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Letter: A brief tipsheet on trade speak and tariffs

National flags of the United States, Canada, and Mexico fly in the breeze in New Orleans recently. The North American Free Trade Agreement between the three countries is the subject of renegotiations.
Negotiators from the United States, Canada and Mexico continue to review changes to NAFTA. - The Canadian Press

For Canadians and Americans — a translation of NAFTA/“trade war” coverage:

Main tips:

1. When you hear “concession” it’s usually a win for consumers/taxpayers (in both countries).

2. When you hear “protect,” “tariff,” or “retaliate,” (from either country), it means consumers/taxpayers will pay.

Related stories:

Editorial: Tariffs and Trumpspeak

Letter to the editor: Trump the economist … not!

Also:

When you hear “sovereignty,” it’ll come from someone living off of your taxes/union dues. They’ll tell you your country will soon disappear. They’ve been saying that for 35 years.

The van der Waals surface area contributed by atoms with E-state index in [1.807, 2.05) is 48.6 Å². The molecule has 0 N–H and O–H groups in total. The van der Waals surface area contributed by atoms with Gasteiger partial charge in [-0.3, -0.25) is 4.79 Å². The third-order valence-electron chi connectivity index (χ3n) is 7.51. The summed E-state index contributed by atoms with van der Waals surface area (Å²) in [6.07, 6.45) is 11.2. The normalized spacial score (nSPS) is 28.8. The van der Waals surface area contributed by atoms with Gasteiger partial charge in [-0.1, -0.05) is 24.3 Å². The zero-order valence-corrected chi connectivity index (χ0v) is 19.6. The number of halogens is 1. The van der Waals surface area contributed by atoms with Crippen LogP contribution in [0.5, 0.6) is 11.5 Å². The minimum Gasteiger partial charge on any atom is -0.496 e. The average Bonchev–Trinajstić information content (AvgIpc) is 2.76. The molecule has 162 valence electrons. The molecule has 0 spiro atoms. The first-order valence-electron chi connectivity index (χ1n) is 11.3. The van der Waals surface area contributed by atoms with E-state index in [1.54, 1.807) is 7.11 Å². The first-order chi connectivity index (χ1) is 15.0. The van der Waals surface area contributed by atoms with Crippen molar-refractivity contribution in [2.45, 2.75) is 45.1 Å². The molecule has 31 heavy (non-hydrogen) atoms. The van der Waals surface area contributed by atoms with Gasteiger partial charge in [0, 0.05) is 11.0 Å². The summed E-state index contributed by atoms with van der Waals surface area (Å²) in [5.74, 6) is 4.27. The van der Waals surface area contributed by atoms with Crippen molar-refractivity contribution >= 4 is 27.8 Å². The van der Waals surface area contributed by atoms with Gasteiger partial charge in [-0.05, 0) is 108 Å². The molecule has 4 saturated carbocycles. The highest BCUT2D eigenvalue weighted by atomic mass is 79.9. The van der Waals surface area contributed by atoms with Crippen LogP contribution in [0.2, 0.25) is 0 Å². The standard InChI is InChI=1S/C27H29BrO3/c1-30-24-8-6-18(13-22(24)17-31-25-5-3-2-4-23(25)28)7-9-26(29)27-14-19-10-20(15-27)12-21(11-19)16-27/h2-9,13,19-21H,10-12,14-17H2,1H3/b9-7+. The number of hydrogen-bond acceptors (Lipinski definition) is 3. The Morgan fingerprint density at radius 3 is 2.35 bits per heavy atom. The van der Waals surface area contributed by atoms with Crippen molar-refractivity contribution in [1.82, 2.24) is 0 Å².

When you hear “fair trade,” don’t assume you agree on what’s “fair.”

When you hear “corporations,” remember: corporations are just business associations. All it takes to incorporate is fees, paperwork and humans. Good, bad, boring, there are all kinds of humans. Same goes for corporations.

Final tip isn’t mine, but it’s good:

“If your trading partner throws rocks into his harbour, that is no reason to throw rocks into your own,” Economist Joan Robinson, FBA

Liam O’Brien

North York, Ont. (Formerly of Buchans)

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